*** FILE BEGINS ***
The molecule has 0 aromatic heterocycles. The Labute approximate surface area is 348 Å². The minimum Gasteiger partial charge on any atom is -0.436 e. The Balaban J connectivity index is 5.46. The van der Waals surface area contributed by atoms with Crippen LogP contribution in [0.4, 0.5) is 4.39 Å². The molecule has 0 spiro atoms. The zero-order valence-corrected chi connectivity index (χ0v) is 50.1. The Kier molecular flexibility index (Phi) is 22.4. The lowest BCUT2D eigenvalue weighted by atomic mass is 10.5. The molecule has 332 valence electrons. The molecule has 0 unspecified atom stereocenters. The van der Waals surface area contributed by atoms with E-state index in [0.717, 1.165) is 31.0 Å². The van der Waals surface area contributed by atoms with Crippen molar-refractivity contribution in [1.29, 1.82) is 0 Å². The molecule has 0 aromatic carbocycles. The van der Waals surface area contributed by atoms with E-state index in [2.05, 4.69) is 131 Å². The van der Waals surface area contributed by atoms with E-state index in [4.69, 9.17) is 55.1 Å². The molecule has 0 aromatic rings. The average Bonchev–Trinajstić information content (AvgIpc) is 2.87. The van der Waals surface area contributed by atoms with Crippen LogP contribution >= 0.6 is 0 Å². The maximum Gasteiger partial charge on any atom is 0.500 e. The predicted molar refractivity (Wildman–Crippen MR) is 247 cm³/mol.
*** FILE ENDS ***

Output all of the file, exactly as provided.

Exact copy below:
The molecule has 0 aromatic heterocycles. The Labute approximate surface area is 348 Å². The minimum Gasteiger partial charge on any atom is -0.436 e. The Balaban J connectivity index is 5.46. The van der Waals surface area contributed by atoms with Crippen LogP contribution in [0.4, 0.5) is 4.39 Å². The molecule has 0 spiro atoms. The zero-order valence-corrected chi connectivity index (χ0v) is 50.1. The Kier molecular flexibility index (Phi) is 22.4. The lowest BCUT2D eigenvalue weighted by atomic mass is 10.5. The molecule has 332 valence electrons. The molecule has 0 unspecified atom stereocenters. The van der Waals surface area contributed by atoms with E-state index in [0.717, 1.165) is 31.0 Å². The van der Waals surface area contributed by atoms with Crippen molar-refractivity contribution in [1.29, 1.82) is 0 Å². The molecule has 0 aromatic carbocycles. The van der Waals surface area contributed by atoms with E-state index in [2.05, 4.69) is 131 Å². The van der Waals surface area contributed by atoms with E-state index in [4.69, 9.17) is 55.1 Å². The molecule has 0 aromatic rings. The average Bonchev–Trinajstić information content (AvgIpc) is 2.87. The van der Waals surface area contributed by atoms with Crippen LogP contribution >= 0.6 is 0 Å². The maximum Gasteiger partial charge on any atom is 0.500 e. The predicted molar refractivity (Wildman–Crippen MR) is 247 cm³/mol.